Fargo-based Bogobrush is striving to alter the toothbrush industry with its sustainable toothbrushes.

Bogobrush’s mission and marketing scheme are built into the company name—the toothbrushes are buy one, give one. For each one sold to a customer, a toothbrush is given to someone in need through a number of organizations Bogobrush partners with, including Detroit’s Covenant Community Care, the Twin Cities’ Apple Tree Dental, and Fargo’s Family Healthcare, per the Bogobrush website.

Heather McDougall, co-founder and CEO of Bogobrush, will be presenting at 1 Million Cups Fargo on Wednesday, July 11, 2018. McDougall and her brother John started Bogobrush about five years ago. The McDougalls grew up in North Dakota, and their father is a dentist. They view Bogobrush as their way of following him into the family business. The toothbrush struck them as a widely used product with a lot of room for improving its environmental impact.

“There’s so much waste in toothbrushes, and a lot of oral health need even in the U.S.,” McDougall said.

The toothbrushes are made of left over plant materials, biocomposites and recycled plastics (which can in turn be re-recycled).

Neither McDougall sibling was an entrepreneur prior launching Bogobrush, but they both shared a passion for socially beneficial projects. John McDougall is an industrial designer by trade.

“He designs cars by day and toothbrushes by night,” Heather McDougall said.

Heather McDougall completed law school, and she worked in lobbying and in venture capital prior to launching Bogobrush. She was looking for a way to combine entrepreneurship with activism.

“I really wanted to do something with social change and social justice issues,” she said.

Bogobrush has had enough success over the years that they were recently approached by a corporate buyer. As with all aspects of the company, McDougall said they tried to do what was truest to their original vision, ultimately deciding it wasn’t the right time to sell.

“The challenge is being a value-based company,” McDougall said.

There were hurdles earlier in the company’s life, as the McDougalls sorted out the details. One big challenge they faced when they were starting was that they initially wanted to make toothbrushes out of bamboo. In a lifecycle analysis, bamboo was one of the best materials available at the time they were working on it. They even successfully took bamboo Bogobrushes through rounds of pilot testing, but then 50 percent of their product was ruined in manufacturing. Luckily, by the time they had determined bamboo wasn’t viable for their toothbrushes, another Fargo company had developed biocomposites that were better suited to the task, presenting a way forward.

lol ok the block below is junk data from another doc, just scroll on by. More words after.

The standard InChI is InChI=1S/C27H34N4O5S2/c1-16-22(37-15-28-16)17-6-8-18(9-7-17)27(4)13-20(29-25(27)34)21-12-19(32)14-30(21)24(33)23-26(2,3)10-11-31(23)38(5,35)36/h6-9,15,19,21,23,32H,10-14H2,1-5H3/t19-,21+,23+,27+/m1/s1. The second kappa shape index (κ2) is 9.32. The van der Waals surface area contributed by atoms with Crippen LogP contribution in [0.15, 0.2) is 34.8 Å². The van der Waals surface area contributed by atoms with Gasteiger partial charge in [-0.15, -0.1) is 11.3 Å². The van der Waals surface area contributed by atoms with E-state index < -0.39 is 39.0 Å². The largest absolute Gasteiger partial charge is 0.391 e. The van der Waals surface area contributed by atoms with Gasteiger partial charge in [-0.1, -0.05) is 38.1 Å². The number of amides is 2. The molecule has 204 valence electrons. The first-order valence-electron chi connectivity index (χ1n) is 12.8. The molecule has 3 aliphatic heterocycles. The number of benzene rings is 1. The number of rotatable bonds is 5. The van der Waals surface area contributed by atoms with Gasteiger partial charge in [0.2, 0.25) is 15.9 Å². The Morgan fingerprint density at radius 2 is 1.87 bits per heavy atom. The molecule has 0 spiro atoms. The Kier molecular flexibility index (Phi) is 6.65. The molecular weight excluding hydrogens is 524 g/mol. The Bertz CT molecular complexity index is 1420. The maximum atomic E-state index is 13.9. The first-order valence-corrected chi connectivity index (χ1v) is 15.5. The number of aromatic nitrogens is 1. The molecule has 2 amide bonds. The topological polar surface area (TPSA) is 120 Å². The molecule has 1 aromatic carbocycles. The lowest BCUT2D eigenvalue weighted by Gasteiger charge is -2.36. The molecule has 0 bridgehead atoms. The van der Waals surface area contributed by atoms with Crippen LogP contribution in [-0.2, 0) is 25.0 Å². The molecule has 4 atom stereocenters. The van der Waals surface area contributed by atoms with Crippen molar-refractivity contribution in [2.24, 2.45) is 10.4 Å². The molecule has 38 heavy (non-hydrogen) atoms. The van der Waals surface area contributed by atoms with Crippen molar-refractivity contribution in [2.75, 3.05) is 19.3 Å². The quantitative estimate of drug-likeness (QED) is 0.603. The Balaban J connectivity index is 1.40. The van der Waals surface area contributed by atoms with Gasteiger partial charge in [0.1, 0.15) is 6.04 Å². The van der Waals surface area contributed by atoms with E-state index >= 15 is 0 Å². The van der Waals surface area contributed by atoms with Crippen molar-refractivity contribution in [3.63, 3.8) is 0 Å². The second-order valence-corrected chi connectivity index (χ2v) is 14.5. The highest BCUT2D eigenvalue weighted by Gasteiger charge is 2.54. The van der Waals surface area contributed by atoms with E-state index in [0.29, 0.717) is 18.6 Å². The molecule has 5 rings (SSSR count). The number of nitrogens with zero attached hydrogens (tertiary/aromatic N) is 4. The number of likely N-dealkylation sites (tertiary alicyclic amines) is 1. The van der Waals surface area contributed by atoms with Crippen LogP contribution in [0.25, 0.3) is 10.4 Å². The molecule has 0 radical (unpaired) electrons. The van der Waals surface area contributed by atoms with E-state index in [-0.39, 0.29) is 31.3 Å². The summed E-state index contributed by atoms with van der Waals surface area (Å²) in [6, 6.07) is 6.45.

McDougall highlighted this as an example of the way many solutions to company issues have come from local sources and connections. She described Bogobrush locally sourced and community driven.

“North Dakota’s given us a lot of support in general,” she said.

As the company expands, McDougall said the company will hopefully create similarly close ties in each region it moves into. For the near future, they are currently working on developing new materials for their adult collection, as well as working on a children’s collection too.

With each decision, they will keep the original Bogobrush vision of a beautifully designed, sustainable product that affects positive change central to the process.

“Doing good is good business,” McDougall said.

On July 11, the same day as the 1 Million Cups presentation, McDougall will also be teaching a “Power + Presence” pop-up yoga class at Randi Kay’s studio in Fargo at 5:30. Register for the event here.

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Austin Gerth